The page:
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The Franklin News-Post
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310 Main Street, SW
Rocky Mount, Virginia 24151
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English teacher retiring after 42 years
Drew Gibbons chosen as magazine’s ‘best teacher’
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Staff Photo by Stacey Hairston: Drew Gibbons has been named “Best Teacher” by Roanoker Magazine. Above she holds her award while sitting at her desk, which was willed to her by former social studies teacher Joe Shively. The desk is covered with pictures of students, past and present.

Monday, June 2, 2014


Drew Gibbons just graded her last paper and is about to end her 42-year tenure with Franklin County public schools.

"Grading papers is one of few things I will not miss," said Gibbons, who recently received a 2014 Platinum Award after being voted "Best Teacher" by readers of Roanoker Magazine.

The award is just one of many bestowed over the years upon Gibbons, an Advanced Placement (AP) English teacher at Franklin County High School.

She was named Virginia Teacher of the Year in 2011 for English by the National Math and Science Initiative (NMSI). The NMSI awards are presented annually to outstanding AP math, science and English teachers for remarkable contributions to their students as well as the teaching profession.

She was the AP English lead teacher for Franklin County and VASS (Virginia Advanced Studies Strategies), which administered the county's AP grant.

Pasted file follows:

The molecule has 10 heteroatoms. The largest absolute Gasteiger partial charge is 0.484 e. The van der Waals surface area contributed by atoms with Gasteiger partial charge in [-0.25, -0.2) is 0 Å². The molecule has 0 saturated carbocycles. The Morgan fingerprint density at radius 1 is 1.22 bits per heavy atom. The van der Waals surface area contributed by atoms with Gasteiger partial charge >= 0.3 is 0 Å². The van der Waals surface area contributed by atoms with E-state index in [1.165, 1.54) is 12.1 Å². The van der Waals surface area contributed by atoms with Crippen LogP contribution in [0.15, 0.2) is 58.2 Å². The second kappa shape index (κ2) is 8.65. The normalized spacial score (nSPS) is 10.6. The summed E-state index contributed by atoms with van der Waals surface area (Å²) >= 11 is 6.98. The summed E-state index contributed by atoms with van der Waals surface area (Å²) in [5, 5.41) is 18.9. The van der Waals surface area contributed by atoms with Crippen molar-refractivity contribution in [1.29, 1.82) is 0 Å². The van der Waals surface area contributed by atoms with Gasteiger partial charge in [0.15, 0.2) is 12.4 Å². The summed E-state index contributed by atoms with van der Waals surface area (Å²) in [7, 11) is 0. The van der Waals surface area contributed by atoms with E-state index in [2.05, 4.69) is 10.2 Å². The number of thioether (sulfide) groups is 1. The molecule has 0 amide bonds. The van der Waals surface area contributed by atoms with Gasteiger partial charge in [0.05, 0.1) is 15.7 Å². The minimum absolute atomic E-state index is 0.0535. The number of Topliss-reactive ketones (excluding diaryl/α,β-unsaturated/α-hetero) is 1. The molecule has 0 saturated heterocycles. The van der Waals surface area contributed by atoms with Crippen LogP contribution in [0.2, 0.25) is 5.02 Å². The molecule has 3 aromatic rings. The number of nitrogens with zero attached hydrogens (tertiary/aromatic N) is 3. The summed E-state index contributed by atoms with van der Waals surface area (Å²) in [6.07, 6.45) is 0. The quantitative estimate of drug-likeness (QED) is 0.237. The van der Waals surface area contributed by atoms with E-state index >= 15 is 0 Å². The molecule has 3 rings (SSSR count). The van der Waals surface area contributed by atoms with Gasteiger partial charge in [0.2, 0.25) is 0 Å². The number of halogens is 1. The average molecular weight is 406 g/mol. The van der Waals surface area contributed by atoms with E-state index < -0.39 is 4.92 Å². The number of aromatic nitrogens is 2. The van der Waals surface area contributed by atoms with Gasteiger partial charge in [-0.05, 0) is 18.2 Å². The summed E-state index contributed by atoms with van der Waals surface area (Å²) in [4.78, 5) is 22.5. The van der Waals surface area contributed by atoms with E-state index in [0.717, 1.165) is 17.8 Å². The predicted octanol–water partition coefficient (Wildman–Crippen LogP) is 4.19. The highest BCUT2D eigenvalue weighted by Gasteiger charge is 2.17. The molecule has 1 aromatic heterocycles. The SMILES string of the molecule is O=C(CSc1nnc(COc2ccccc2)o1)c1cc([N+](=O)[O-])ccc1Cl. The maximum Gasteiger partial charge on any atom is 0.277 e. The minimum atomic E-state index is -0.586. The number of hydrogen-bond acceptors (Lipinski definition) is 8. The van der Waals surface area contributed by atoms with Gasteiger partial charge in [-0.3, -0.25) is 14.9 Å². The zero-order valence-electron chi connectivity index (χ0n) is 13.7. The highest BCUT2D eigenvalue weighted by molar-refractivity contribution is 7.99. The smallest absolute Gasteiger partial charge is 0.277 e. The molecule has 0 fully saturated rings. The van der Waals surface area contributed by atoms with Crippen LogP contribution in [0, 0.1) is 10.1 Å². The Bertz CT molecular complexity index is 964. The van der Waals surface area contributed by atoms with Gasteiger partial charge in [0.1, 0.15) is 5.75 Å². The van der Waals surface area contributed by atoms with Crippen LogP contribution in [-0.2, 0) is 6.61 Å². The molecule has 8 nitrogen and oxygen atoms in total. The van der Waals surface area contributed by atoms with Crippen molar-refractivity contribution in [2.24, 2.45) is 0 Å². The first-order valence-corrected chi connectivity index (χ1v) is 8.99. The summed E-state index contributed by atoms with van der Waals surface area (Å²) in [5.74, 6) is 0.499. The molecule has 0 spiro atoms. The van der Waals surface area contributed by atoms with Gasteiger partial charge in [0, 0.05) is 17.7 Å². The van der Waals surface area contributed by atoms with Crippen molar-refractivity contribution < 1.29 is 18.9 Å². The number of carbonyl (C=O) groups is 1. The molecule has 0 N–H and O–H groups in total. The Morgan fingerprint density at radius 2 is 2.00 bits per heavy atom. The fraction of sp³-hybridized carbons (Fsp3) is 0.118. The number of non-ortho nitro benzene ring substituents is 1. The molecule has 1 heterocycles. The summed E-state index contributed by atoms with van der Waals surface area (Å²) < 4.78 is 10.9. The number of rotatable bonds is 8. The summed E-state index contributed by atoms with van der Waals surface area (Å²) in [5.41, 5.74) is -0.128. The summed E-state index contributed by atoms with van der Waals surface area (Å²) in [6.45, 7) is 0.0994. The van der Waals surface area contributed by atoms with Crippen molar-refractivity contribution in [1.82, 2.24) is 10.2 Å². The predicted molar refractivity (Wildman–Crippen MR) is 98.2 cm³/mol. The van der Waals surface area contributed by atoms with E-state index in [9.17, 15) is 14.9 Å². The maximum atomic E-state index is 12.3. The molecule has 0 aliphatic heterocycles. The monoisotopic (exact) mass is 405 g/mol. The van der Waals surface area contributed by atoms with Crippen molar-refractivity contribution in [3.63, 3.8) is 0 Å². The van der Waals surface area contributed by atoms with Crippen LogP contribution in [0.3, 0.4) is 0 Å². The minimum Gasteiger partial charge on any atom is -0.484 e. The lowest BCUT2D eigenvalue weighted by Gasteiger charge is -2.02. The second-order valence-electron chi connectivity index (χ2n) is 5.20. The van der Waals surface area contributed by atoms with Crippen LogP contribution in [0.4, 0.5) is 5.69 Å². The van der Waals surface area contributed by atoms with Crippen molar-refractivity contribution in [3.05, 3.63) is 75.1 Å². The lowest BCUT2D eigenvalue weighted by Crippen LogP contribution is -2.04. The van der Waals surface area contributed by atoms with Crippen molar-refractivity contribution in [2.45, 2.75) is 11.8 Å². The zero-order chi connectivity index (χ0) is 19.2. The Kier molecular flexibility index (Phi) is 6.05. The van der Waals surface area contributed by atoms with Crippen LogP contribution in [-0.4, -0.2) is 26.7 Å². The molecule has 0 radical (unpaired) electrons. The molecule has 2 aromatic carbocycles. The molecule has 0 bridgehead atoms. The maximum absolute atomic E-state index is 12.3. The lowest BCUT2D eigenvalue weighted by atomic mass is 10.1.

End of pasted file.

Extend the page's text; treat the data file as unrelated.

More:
Gibbons is also the recipient of six different presidential citations for the Governor's School for Visual and Performing Arts and was Teacher of the Year for Franklin County for the 1993-94 school year.

Gibbons began her career in 1972 when the county had a junior high school. The principal at the time was the late Morris Law, who hired her to teach eighth-grade English.

Gibbons said she fell in love with teaching on her very first day on the job, even though she had no intentions of teaching for very long.

"I only took the job for a 10-month paycheck," said Gibbons. "Mr. Law hired me without a teaching degree or anything else. I wasn't even certified. After teaching for three years, I became certified. I believe if the Lord makes you a teacher, you teach."

Gibbons taught English to eighth-graders for 16 years, including several years at Benjamin Franklin Middle School once it was built in the late 70s.

In 1988, she moved to the high school, where she has taught English in all four grade levels, AP English Literature and drama.

Besides serving as English department chair at both the middle and the high school, Gibbons has devoted much of her time to theater, producing numerous shows at the high school. She produced and directed after-school theaters, "Broadway on the Blackwater" and "The Theater Company" with the help of Susan Montgomery.

Gibbons has also been co-chair of the Southwest Virginia English-Speaking Union's Shakespeare Competition. She is a veteran of the Shakespeare competition, having studied Shakespeare at Oxford University and the Globe Theater in England during her career as a teacher.